They sought primarily the prosperity of the church. It was for the sake of the church that they came into voluntary exile. To Christ and the church they consecrated every thing dear to them; well knowing, that if religion prospered, and the people generally became friends of God and heirs of his heavenly kingdom, their temporal interests would never be in danger.

They were men of great public spirit. Next to genuine religion, this is the noblest trait in the human character; and it is never found, in its highest excellence, separate from religion. There have been, indeed, many instances of inflexible magistrates, and other laborious public servants, who generously disregarded their private interests, and were intently devoted to the public good, from motives of ambition, consistency of conduct, and a strong sense of what was fit and becoming, without any proper feeling of accountability to God. And this is so different from the ordinary selfishness VOL. 1.


of mankind, that it commands universal respect. The Pilgrims were public spirited from the highest motives, and to the greatest extent. Had it not been so, the American colonies would have sunk into semi-barbarism, instead of rising, as they regularly did, in the scale of improvement.

The Pilgrims had gained a true knowledge of human nature. They embraced no vain theories. They tried no Utopian experiments; even in circumstances, where, to philosophical minds, let loose from the Bible, the temptation to experimenting would have been irresistible.

It was because our ancestors possessed these great qualities, that they were able, simultaneously, and at the very moment of entering the wilderness, to accomplish three of the grandest objects, which ever attracted the attention of men as social beings, and as preparing for an endless state of existence hereafter. These three objects were the establishment of a civil government, which proved the strongest, the least burdensome, the most free, and the most faithfully administered, that the world had ever seen the provision for universal education, so that all the people might read the word of God, and understand their true interests,—and the provision for public worship, so as to bring the plain and faithful teaching of religion within a moderate distance of every man's dwelling. These things had never been done before, in so perfect a manner.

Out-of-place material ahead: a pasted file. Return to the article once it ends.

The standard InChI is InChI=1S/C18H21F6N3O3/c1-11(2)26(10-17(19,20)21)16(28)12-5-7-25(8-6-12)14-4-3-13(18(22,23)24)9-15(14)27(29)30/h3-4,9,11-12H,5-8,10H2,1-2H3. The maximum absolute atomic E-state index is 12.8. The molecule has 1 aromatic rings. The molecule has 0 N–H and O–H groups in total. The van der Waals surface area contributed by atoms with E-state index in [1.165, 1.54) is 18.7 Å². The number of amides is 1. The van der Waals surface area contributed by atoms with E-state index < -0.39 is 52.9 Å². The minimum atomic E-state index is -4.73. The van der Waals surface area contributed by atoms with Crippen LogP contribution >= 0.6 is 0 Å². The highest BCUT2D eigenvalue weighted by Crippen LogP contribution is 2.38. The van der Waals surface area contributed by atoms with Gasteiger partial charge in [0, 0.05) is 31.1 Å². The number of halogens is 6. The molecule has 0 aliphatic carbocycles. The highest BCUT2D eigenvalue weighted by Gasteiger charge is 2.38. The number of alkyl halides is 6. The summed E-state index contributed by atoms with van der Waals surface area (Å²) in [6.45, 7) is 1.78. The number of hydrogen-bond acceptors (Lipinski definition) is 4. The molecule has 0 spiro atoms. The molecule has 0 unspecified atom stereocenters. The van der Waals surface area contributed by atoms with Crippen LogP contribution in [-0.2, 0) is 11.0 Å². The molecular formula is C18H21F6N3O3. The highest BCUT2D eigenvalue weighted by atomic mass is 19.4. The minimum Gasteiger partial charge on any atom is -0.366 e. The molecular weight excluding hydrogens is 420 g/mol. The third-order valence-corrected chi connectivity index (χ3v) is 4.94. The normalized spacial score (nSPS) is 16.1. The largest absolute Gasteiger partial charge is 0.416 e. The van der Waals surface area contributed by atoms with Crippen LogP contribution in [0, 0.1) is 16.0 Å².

And when we look at the improvements of more than two centuries, in those respects where improvement has been greatest, what do they all amount to, but a very moderate use of those advantages, which were derived from the wisdom and public spirit of our fathers ? On the subject of education, for instance, what more enlarged and thorough plan could be devised at the present day, than that every neighborhood should have its school, at which every child should be expected to attend? The college, too, founded in the very infancy of the state,—what a testimony it bore to the foresight, and zeal, and well-directed enterprise of the founders ? and though now in disastrous eclipse, it will yet shine forth, and repeat the honorable testimony to admiring ages, which shall rise up in long succession, and call its early patrons blessed.

We have made this hasty reference to the claims of the Pilgrims upon our reverence and gratitude, principally for the sake of explaining our reasons for the name we have chosen; and not because we supposed it possible, in so short a compass, to do justice to the talents and virtues of these illustrious men of whom the world was not worthy. A more deliberate survey of the character and actions, by which a foundation for a vast empire was so skilfully laid, will probably occupy some pages of a future number.

In the course of the preceding remarks, the terms orthodox and orthodoxy have been used; and doubtless it will be expedient to use them, in many instances, hereafter. It seems proper, therefore, to explain the meaning, which we attach to them.

To avoid tedious circumlocution it is necessary to describe classes of men, or of opinions, by a single epithet: and this, when fairly done, far from being an evil

, as some have thought it to be, is in fact a great convenience. Thus, in the present case, we shall have-occasion to speak of men in our community, who agree in receiving a certain system of religious doctrines. How shall this body of men be described, unless by applying to them some epithet, which, from long established usage, has a definite meaning, and which, when thus applied, leaves a correct impression upon the mind of the reader? Shall we be obliged to repeat the doctrines, which we believe, as often as we refer to them? So clumsy an expedient will not surely be recommended.